The kilos have come off, the spare tyre has deflated and certainly some centimetres have evaporated from the posterior.
It's been a tough haul for Piri Weepu, who was getting back into real trim late last year then snapped his ankle. Surgery and the convalescence bit into his fitness and frame.
Once his bones had recovered, Weepu had to get his head around finding the balance between intake and output if he wanted to make the World Cup squad.
He had all the skills the selectors wanted and more, he "saw" the game better than most in the squad and that's what they wanted. But they also needed the fit-version Weepu to help deliver those abilities.
This was a huge demand for Weepu, who prevaricated about signing on after missing the last World Cup, when his and others' indiscipline cost them their places.
He was "a bit gutted" about that rejection and took some time to get back into focus. At first, he ignored offers to talk with the All Black selectors, but slowly came back to the sport.
Was he up to an even bigger inquest this time? It seems so, and even since his July return to the All Black squad he has kept carving that weight back and trimming down the torso.
There was further reward this week with selection to start against the Wallabies tonight in a selection which is close to the top All Black XV.
Coach Graham Henry was coy in his assessments, but noted Weepu's form and that of reserve Andy Ellis who he thought were both probably best used from the bench.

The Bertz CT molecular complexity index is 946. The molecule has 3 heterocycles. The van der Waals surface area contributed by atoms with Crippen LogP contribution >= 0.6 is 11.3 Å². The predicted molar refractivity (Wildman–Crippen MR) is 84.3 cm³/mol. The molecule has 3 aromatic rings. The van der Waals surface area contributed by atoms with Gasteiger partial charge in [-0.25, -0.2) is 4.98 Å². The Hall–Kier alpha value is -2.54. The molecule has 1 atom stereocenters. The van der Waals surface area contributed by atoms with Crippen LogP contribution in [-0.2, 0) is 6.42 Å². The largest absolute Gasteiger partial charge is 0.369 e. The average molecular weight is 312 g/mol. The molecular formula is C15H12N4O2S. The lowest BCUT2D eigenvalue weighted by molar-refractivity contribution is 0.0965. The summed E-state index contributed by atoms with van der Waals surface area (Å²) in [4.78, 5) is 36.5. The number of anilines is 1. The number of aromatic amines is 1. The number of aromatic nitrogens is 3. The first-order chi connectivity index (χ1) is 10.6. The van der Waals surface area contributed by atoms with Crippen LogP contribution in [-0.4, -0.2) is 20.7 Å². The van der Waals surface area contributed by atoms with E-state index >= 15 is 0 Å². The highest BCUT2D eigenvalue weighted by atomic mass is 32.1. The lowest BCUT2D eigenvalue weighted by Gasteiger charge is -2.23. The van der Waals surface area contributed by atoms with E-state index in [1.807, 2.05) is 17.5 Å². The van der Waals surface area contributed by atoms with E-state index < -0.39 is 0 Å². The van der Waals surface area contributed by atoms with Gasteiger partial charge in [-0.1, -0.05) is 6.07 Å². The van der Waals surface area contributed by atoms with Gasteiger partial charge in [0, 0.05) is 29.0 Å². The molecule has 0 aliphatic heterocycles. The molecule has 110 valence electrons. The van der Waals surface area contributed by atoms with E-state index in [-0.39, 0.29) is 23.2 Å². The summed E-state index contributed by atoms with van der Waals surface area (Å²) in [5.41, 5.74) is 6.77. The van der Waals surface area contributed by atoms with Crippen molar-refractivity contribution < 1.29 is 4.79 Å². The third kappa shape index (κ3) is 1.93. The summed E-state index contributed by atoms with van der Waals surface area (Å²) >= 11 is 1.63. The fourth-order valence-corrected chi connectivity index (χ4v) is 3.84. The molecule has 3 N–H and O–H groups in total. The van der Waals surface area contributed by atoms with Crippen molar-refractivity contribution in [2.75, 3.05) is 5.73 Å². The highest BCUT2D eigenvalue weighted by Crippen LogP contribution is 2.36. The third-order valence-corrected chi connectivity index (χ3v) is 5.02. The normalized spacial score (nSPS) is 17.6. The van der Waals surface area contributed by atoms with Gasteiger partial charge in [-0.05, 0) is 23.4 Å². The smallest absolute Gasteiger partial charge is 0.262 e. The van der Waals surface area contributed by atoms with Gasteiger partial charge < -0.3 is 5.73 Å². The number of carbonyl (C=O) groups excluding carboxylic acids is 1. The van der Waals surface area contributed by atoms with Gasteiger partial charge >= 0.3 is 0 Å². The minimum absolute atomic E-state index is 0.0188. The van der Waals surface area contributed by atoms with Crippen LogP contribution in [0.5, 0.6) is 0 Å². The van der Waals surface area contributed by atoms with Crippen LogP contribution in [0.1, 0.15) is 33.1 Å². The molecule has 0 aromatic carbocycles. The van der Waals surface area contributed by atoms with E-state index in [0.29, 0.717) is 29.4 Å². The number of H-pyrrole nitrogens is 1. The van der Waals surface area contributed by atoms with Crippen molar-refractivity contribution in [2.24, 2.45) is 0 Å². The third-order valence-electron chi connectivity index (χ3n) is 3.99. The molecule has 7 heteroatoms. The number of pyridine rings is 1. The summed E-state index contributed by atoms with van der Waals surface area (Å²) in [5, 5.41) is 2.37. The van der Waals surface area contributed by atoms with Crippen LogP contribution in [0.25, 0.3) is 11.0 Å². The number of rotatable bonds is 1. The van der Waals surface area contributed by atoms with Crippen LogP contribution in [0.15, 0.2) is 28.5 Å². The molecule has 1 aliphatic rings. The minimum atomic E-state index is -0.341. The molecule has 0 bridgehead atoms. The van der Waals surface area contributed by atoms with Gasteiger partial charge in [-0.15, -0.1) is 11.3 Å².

But the coach said tonight would be a chance for Weepu to get his game going once more and to show the vision the selectors valued so much. It had not been planned, said Henry, and was a bit of a hunch.
"He has got an opportunity to prove that again, hasn't he?" Henry said in response to being asked whether Weepu was their top pick.
"I think Piri's ability to see the situation and react accordingly helps, he sees things well, he reads things well and hopefully makes the most of those situations," Henry added.
"Like he created a couple of opportunities early in the Australian test in Auckland, one which we finished scoring from. He has that ability to create."
Weepu shrugged off his status as the substitute halfback weapon against the Wallabies, but he liked the challenge of meeting Will Genia and his bag of tricks.
"I have done a lot of homework on Will over the years and know what he is capable of."
Playing the Wallabies was all about having a clear mind, being sure about his own roles and working hard to shut down the multi-level threats from his rival halfback.
The trick was to shut down his running chances to restrict him to kicking and distribution.
Weepu had no doubt tonight's test would be as fast as the earlier match at Eden Park. Both sides would be amped to produce a better performance on the eve of their World Cup work.
He felt fitter than he was for the first match but the longhaul travel to Africa and back would also have bitten into that improvement.
Gym work and extra fitness sessions had been on his daily menu rather than the food he liked to eat.
He had surprised himself and the trainers had helped him with the variety in their demands, he said.
Tonight was another chapter in that progress and the entire determination of the All Blacks.By Wynne Gray Email Wynne